I attended the Rare Book School course, Law Books: History and Connoisseurship, at Yale Law School, June 5-10. The course was taught by Mike Widener, Rare Book Librarian at the Lillian Goldman Law Library at Yale Law School and Professor Douglas Lind, a legal historian and director of the Southern Illinois University Law Library. The class had twelve students, from a wide variety of backgrounds—law library directors, special collections librarians, court librarians, foreign law librarians, a law professor, and a private collector.
The course was intensive, with five full days of classes. Classes covered the law book as a physical object, English law books & manuscripts, American law books & manuscripts, Roman-Canon Law books & manuscripts, early modern European and Latin American books & manuscripts, the antiquarian book market for legal materials, strategies and techniques of forming a collection, institutional & private law collections of legal materials, preservation, and techniques of research in legal history. Each section had assigned readings and was supported by detailed bibliographies of reference sources. We got to see and touch many rare books from Yale’s collection, which demonstrated the varied formats of early printed books and the variety of illustrations that complemented the books’ contents. I took away an appreciation of the value of rare books, how the past speaks to the present through even ordinary books like law reports, and how working with actual rare books is a very different, and richer, experience than working with a digitized version of the book on a computer screen.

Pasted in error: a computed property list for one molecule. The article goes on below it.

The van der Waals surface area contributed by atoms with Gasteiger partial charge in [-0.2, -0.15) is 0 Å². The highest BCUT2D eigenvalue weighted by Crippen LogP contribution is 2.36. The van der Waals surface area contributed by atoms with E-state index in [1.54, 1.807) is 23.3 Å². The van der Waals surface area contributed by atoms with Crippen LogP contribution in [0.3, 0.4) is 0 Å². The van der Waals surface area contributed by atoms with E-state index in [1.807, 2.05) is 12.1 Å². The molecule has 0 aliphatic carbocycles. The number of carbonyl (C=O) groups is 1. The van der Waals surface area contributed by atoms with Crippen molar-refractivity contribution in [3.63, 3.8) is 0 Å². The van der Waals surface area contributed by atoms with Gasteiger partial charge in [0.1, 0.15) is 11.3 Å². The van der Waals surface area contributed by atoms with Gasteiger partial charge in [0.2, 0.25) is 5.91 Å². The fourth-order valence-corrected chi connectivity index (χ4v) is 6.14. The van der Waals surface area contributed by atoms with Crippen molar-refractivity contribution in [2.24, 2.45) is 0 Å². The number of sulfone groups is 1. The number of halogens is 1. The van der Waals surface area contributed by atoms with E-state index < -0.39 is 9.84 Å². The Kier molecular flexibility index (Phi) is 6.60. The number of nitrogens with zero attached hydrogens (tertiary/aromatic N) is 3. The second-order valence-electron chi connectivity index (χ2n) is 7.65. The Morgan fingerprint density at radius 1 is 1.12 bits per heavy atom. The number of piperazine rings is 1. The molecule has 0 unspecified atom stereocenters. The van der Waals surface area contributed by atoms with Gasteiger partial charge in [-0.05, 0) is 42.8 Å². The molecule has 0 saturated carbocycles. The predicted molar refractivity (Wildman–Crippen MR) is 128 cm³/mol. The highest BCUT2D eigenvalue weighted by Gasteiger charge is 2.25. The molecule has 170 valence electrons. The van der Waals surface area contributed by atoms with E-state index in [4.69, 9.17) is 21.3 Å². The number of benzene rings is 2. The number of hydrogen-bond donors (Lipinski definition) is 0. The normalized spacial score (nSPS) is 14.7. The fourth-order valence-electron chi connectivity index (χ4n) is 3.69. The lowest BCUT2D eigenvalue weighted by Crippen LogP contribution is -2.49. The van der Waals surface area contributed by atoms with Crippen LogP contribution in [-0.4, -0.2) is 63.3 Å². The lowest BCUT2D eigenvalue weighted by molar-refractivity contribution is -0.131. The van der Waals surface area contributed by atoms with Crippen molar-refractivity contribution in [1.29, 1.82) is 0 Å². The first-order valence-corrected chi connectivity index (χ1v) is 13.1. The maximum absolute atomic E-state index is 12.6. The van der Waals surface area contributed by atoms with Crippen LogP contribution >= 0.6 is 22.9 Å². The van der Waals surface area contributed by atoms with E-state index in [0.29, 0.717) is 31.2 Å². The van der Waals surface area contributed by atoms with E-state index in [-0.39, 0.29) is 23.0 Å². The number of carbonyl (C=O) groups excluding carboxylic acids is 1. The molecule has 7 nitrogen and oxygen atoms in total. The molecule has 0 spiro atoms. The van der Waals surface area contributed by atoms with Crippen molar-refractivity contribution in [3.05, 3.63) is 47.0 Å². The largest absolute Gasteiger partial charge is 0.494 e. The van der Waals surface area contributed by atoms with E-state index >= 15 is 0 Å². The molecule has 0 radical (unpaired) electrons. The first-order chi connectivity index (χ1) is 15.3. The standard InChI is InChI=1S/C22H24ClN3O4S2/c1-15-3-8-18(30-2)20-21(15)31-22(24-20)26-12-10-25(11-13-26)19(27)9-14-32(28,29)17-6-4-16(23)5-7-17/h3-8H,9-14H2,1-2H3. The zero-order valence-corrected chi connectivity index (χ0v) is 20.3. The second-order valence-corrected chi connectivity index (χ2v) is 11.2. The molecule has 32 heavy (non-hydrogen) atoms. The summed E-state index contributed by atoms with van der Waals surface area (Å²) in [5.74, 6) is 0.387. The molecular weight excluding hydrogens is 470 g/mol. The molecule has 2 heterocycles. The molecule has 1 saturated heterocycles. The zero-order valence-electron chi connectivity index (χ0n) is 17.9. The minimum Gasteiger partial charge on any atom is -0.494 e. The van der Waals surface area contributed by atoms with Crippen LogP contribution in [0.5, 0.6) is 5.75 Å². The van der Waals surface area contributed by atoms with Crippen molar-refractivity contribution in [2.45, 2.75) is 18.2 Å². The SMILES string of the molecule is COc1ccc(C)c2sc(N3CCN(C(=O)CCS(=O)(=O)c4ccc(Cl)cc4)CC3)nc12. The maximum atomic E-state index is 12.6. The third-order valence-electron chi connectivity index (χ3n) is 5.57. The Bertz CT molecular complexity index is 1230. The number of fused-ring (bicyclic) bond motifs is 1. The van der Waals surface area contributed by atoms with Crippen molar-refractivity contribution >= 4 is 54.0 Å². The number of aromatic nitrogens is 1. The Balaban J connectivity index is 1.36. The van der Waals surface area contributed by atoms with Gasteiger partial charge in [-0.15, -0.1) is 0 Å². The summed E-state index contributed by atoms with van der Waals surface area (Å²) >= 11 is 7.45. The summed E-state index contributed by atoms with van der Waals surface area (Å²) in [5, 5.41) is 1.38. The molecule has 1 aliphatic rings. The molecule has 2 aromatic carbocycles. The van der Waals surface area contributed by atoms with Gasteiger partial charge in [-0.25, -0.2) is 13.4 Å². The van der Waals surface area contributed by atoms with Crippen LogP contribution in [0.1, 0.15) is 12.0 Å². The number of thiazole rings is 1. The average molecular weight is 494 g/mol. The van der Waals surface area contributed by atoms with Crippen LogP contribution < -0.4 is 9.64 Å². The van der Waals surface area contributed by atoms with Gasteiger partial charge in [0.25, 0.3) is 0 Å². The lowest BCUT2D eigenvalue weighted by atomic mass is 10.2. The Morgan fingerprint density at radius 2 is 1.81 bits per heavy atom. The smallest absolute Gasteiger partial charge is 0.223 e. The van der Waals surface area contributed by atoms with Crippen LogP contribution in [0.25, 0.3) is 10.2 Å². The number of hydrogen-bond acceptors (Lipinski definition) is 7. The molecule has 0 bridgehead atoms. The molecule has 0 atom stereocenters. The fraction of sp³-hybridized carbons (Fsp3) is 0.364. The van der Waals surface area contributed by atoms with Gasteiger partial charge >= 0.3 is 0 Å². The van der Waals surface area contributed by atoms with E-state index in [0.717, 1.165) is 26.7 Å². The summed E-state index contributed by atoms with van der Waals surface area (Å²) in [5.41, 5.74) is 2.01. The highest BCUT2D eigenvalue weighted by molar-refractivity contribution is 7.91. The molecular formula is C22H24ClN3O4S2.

We also met three rare law book dealers. While visiting one dealer’s shop, the teachers and the dealer visited had specific and helpful suggestions for building my library’s rare book collection to support modern areas of research and for building a historical record of 20th century legal controversies.
I am grateful to CALL for paying my lodging expenses and enabling me to attend this course.